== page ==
Thursday, 6 June 2013

I'm not a sound designer, but I need sound in my game

This is a recurring problem I encountered when developing Immortal Empire, a strategic role-playing game by my company Tactic Studios.  It required a lot of content to develop this game, and with few resources at my disposal, much of it had to be created by myself. The problem being of course, when it comes to certain fields like sound or art, I'm no professional. So I had to figure out something that would work.

This is no doubt a common situation among independent developers like myself, so I'm writing a series of articles sharing how I approached each facet of game development for Immortal Empire, and ended up with a finished game. Hopefully this will be useful for other indies who, like me, couldn't rely on professionals for everything.  The topics I will be covering are:
  • Sound Effects
  • Music
  • Art
  • Design
  • Code
  • Quality Assurance
  • Business Development
It might be useful to know a bit of information about myself and the game I developed. Immortal Empire is a throwback to mid 90s PC games when 320x200 resolution and 256 colours was the gold standard. Inspired by games like X-Com, Diablo, and Dota, it is a multiplayer, strategy-based role-playing game.  All the in-game artwork is hand drawn 2d pixel art, displayed in an isometric view.  It has a fully digital original soundtrack, co-op, single player, versus mode, the whole bit.  Everything is crammed into a web-browser and it is playable across Windows, Mac, and Linux.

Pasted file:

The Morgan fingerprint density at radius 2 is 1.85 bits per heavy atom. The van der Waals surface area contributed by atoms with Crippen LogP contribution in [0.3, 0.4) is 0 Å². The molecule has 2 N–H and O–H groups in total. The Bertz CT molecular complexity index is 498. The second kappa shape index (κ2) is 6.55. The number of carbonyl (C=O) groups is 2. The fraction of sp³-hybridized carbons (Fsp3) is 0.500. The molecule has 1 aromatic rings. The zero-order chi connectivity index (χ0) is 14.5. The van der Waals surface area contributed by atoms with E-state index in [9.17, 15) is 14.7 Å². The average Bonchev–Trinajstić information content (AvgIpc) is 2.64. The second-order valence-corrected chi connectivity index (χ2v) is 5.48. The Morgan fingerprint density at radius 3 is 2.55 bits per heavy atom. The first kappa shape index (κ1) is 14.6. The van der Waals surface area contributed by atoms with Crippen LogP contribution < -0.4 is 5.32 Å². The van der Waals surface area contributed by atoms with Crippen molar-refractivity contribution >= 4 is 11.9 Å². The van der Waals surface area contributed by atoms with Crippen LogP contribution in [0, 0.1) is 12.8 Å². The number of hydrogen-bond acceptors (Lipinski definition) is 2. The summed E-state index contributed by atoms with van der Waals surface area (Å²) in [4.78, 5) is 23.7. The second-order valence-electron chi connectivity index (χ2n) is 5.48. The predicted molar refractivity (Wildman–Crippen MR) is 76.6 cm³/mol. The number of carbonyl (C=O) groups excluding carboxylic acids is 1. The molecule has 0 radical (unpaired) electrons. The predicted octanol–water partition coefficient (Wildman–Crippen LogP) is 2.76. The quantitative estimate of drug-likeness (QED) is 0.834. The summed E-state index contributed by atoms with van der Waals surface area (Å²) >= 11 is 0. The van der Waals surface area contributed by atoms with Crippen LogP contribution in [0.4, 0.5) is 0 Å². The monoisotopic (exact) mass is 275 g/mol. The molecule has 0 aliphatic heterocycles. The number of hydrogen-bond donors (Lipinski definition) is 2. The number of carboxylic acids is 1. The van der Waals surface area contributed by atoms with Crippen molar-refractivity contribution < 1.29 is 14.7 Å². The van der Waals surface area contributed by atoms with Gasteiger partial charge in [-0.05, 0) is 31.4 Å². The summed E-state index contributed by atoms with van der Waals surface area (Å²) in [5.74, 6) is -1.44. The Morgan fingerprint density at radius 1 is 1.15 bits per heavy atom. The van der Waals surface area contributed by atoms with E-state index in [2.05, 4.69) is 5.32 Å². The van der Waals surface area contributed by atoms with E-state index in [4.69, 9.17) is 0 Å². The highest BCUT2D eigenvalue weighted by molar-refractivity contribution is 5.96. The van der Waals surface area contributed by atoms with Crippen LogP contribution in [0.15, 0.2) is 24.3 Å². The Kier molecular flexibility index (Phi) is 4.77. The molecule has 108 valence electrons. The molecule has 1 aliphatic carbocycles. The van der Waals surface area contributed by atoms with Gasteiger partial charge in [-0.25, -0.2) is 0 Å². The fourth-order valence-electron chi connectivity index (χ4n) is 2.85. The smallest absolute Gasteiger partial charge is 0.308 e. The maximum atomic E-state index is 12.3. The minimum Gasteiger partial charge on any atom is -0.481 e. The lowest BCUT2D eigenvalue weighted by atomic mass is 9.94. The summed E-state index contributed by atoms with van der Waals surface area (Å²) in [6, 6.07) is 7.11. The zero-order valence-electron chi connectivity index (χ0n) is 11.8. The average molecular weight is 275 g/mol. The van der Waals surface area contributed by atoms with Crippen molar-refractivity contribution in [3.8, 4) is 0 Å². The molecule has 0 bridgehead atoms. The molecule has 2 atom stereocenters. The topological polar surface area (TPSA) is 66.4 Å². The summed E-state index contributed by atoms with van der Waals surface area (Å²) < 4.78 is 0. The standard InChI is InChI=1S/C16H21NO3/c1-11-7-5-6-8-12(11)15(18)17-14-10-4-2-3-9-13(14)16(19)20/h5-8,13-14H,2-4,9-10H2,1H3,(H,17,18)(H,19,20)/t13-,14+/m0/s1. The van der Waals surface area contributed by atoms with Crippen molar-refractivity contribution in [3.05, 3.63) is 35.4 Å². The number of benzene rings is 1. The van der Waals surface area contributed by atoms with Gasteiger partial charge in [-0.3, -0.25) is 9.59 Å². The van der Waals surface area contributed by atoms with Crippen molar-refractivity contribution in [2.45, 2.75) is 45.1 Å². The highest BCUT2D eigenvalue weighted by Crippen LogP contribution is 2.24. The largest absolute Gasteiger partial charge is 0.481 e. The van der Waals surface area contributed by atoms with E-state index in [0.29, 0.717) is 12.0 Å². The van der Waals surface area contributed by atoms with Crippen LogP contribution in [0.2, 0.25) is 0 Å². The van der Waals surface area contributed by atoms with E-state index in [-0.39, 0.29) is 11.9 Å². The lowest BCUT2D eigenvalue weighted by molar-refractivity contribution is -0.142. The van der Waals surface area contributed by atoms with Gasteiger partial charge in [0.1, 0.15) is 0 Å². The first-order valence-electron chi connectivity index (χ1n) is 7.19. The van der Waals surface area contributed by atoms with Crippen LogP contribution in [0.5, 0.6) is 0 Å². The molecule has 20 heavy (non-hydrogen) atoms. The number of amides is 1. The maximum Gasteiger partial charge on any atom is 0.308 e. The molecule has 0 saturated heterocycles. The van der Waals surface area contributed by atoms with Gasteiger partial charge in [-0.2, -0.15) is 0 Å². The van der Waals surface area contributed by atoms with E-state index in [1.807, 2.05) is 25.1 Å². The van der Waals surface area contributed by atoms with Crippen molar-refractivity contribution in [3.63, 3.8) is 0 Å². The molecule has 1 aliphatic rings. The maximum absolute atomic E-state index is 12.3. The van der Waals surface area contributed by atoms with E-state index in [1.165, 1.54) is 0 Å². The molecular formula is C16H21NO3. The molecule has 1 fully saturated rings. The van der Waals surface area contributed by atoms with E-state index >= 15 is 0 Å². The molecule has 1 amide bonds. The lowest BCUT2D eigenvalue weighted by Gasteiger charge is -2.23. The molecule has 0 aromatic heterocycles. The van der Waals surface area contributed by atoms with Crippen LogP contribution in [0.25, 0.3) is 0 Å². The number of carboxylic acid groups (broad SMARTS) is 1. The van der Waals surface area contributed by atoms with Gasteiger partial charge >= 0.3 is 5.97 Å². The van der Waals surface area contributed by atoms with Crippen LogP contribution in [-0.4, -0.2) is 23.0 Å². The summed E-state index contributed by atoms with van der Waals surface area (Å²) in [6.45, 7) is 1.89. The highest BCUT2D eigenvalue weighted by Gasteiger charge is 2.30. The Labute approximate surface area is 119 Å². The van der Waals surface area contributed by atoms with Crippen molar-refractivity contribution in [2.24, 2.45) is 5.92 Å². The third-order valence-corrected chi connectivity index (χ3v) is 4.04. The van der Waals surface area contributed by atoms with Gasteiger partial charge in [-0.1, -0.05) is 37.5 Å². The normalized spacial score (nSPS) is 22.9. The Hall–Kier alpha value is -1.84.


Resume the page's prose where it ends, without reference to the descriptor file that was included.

My primary background and education is in programming, having worked professionally as a programmer in video game development for the past 8 years on larger games and franchises such as BioShock.  In my spare time I wanted to develop games on a smaller scale, to keep up my coding chops and because it was fun to create the types of games I played when growing up. 

This series of articles is meant to shed some light on my experience with this process, with the aim being that hopefully other developers in the same situation can benefit from the lessons I learned and apply them to their own projects.  If you have any stories to share, professional or amateur, about your experiences with the topics I'm covering, please comment! I'm sure myself and other readers would love to hear your perspective. 

Now onto the articles...

No comments:

Post a comment